After an uncharacteristically whisper-quiet February from Sony and a blitz of Microsoft pub news to fill the void, it didn’t take long for the crew to finally get to what I wanted somebody to ask. On a beautiful, trademark Throwdown tangent, Brett and Tony lead the charge in burying Sony for their absence from the media and for not taking the lead with PS5 news and marketing in the month that had been the beginning of their launch-year push in generations past.
It didn’t take long for a subdued panic to set in among the PlayStation faithful and gaming media alike. After all, this was the month in the previous launch year when we started to receive juicy PS4 details straight from the horse’s mouth. Sony dropped system specs, features, and video trailers like breadcrumbs starting in February 2013, leading to the delectable cake that was their E3 press conference in June. And the last-second price drop decision after letting Microsoft first set their price was the icing on said cake. They made a plan and executed it to perfection.
So it’s been concerning to many that Sony has been virtually silent since December of last year. We expected the beginning of a media blitz but have only received a logo as official PS5 news. And Microsoft has been in full go mode, dropping an official name and physical reveal at the Game Awards, detailed specs and features, and the beginnings of software plans for the Xbox Series X.
Before I start the breakdown of why this quiet February isn’t anything more than a blip on the radar in terms of the non-COVID19 ramifications, we must acknowledge (which the crew did) the obvious impact the virus is having on the entire planet right now, and especially on Asia. Before we knew coronavirus was as serious a threat as it’s turned out to be, we were hearing rumors of Sony having to make some tough PS5 hardware decisions due to component scarcity. To add to that complication, within 2 weeks of widespread COVID-19 transmission, work productivity basically shuts down in several markets that are powered by mainland China, including computer hard drives, graphics chips, and batteries.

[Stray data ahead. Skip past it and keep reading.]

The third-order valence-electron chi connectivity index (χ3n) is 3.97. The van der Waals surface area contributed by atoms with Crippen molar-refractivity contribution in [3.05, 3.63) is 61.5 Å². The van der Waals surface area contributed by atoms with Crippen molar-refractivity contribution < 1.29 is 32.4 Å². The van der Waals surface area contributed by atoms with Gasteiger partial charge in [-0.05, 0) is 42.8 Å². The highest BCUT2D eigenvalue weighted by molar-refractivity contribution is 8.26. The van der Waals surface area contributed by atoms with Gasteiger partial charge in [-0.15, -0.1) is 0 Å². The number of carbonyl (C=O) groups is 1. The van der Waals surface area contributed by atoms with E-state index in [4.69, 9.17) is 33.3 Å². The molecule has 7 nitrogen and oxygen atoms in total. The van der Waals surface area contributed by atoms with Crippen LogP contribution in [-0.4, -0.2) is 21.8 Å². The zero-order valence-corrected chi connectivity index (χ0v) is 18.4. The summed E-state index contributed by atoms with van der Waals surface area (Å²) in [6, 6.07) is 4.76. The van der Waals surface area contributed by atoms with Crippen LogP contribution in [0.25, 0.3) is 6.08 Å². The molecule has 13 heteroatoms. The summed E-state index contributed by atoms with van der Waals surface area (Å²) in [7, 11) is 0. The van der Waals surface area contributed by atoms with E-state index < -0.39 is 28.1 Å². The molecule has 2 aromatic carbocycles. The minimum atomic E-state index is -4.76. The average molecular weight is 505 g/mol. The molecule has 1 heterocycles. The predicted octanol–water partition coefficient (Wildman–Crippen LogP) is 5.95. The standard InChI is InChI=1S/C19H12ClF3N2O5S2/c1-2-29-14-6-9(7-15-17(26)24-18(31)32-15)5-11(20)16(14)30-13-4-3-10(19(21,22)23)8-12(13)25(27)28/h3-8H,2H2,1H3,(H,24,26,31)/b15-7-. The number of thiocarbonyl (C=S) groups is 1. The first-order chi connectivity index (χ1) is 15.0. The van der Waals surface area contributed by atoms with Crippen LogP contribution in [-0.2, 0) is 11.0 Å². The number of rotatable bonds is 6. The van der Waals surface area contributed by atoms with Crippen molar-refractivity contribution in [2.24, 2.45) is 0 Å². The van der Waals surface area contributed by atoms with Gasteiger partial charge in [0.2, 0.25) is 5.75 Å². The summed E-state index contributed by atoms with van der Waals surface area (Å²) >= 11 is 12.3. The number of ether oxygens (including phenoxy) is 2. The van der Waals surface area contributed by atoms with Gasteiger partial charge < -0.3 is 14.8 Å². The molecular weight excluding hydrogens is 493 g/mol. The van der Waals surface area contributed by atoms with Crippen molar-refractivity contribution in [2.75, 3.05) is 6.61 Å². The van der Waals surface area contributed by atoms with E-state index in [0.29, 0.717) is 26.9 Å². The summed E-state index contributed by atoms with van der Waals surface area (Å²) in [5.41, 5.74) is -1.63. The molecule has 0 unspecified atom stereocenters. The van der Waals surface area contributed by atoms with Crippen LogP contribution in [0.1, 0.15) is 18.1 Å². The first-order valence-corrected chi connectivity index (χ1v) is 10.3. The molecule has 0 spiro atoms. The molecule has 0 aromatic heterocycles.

Adding further to the slowdown is the cancellation of several gaming events where PS5 information would have certainly been possible, if not likely. And even though Sony hasn’t attributed the lack of PS5 news to the coronavirus or the resulting effect on industry and business worldwide, I’m just a little more willing than most people to give the fastest spreading virus in modern human history the respect it deserves and say that it may be throwing a wrench in Sony’s plans more than they’re willing to admit. After all, with the stock market collapsing right in front of our eyes, the last thing Sony needs to do as a company is jump out and admit “The coronavirus has threatened all of our next-generation plans for the PS5, including marketing and rollout. We’re in serious trouble here.” They need time to recover, and I’m willing to give them that. Asian countries including China, South Korea, and Japan have handled the pandemics much better than their Western counterparts, and it has put them on the back end of the contamination as far as experts are concerned. Sony may have wanted simply to wait out the storm and see how much the outbreak would stifle their path forward before they made any major decisions (delay, cancellation, etc). And that brings us to the heart of the argument: